On July 1, 2006 Lonnie Dupre and Eric Larsen became the first people in the world to travel to the North Pole in summer. Traditionally, Arctic Ocean expeditions are launched during the coldest time of year while the ice is still thick and stable. In summer, freeze-thaw conditions, shifting ice floes, slush and melt water pools have deterred polar explorers from attempting a summer North Pole Expedition. Until now. How did they do it?

They pulled and paddled specially modified canoes across nearly 1,000 miles of shifting sea ice and open ocean. It took them 2 months.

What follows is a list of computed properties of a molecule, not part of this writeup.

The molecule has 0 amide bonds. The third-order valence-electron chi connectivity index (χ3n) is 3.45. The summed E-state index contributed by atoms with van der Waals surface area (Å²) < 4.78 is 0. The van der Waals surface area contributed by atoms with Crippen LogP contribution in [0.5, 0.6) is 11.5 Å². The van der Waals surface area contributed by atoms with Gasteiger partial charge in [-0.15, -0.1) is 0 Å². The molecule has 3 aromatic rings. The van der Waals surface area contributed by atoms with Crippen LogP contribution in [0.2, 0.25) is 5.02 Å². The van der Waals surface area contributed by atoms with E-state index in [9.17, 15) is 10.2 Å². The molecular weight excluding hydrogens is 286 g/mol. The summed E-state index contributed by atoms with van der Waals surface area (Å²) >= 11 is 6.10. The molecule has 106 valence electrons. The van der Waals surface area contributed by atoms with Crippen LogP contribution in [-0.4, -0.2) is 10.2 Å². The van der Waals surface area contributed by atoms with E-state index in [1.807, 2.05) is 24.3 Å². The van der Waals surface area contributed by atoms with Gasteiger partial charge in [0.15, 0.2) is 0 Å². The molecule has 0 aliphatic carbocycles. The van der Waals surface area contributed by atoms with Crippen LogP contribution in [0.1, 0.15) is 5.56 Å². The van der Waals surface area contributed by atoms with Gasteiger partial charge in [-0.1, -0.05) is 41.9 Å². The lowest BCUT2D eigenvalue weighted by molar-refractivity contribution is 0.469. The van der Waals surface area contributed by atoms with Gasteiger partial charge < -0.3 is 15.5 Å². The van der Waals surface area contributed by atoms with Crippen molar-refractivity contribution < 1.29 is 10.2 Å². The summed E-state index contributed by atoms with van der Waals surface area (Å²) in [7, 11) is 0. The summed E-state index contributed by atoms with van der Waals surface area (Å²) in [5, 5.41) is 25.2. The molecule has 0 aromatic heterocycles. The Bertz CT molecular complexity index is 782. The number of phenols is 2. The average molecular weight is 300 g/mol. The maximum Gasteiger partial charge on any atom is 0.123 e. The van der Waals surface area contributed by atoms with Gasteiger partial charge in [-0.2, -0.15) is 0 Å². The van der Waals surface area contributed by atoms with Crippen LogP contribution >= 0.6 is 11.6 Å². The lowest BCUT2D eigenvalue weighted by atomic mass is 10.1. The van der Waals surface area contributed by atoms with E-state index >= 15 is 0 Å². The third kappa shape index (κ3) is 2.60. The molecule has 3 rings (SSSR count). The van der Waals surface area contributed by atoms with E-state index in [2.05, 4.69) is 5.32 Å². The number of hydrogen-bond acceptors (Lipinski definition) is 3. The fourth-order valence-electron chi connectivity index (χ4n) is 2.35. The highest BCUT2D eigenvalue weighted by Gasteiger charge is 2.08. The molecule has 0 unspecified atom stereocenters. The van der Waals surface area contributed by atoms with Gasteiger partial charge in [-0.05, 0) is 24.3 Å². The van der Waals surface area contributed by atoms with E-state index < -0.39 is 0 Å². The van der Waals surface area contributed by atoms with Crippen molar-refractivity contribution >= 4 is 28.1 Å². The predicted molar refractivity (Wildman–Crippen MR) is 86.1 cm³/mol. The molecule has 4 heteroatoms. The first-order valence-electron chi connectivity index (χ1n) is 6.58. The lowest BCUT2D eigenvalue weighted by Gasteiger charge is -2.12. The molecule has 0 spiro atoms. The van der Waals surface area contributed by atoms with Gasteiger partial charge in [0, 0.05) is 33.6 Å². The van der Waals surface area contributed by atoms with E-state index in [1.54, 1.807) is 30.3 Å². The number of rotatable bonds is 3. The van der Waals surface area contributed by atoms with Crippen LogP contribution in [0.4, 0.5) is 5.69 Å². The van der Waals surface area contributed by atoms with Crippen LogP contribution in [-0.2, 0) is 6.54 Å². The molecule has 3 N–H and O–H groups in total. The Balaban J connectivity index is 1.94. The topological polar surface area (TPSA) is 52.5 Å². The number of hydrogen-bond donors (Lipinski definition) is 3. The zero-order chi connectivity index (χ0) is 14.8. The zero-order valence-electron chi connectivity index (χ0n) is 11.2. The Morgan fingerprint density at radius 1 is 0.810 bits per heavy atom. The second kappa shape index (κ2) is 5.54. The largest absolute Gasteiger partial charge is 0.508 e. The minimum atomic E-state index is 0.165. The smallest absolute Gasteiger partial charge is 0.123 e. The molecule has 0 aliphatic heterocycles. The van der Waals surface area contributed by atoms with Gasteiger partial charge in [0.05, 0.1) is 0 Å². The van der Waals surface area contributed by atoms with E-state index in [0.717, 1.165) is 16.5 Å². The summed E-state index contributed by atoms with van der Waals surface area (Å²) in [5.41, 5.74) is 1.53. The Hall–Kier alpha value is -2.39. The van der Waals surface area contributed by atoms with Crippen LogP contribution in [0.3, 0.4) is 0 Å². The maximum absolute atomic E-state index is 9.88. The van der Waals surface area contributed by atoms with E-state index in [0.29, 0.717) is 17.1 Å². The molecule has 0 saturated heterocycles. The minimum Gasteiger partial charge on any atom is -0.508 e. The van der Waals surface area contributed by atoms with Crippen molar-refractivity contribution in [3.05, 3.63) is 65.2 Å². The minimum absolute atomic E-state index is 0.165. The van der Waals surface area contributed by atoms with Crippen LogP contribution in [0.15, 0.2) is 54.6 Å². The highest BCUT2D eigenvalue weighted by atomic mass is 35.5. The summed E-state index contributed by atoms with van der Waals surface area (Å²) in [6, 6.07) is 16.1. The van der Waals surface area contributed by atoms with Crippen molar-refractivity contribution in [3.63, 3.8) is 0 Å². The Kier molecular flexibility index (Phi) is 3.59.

As well as being in it for the adventure, they teamed up with Greenpeace to draw attention to the impact of global warming on the Arctic. See their fact-filled website for more info and some fantastic photos.

And how did I get to hear about them? We both use XJournal for our blogs, and we are both concerned about the environment. Eric called me up today to compare notes on extreme expeditions, and we hope to meet up sometime soon.

I’d like to pick his brains about the Arctic, as I have ambitions in that direction. But I’d better get there soon, because it’s disappearing fast and I’d rather trek there than row there.

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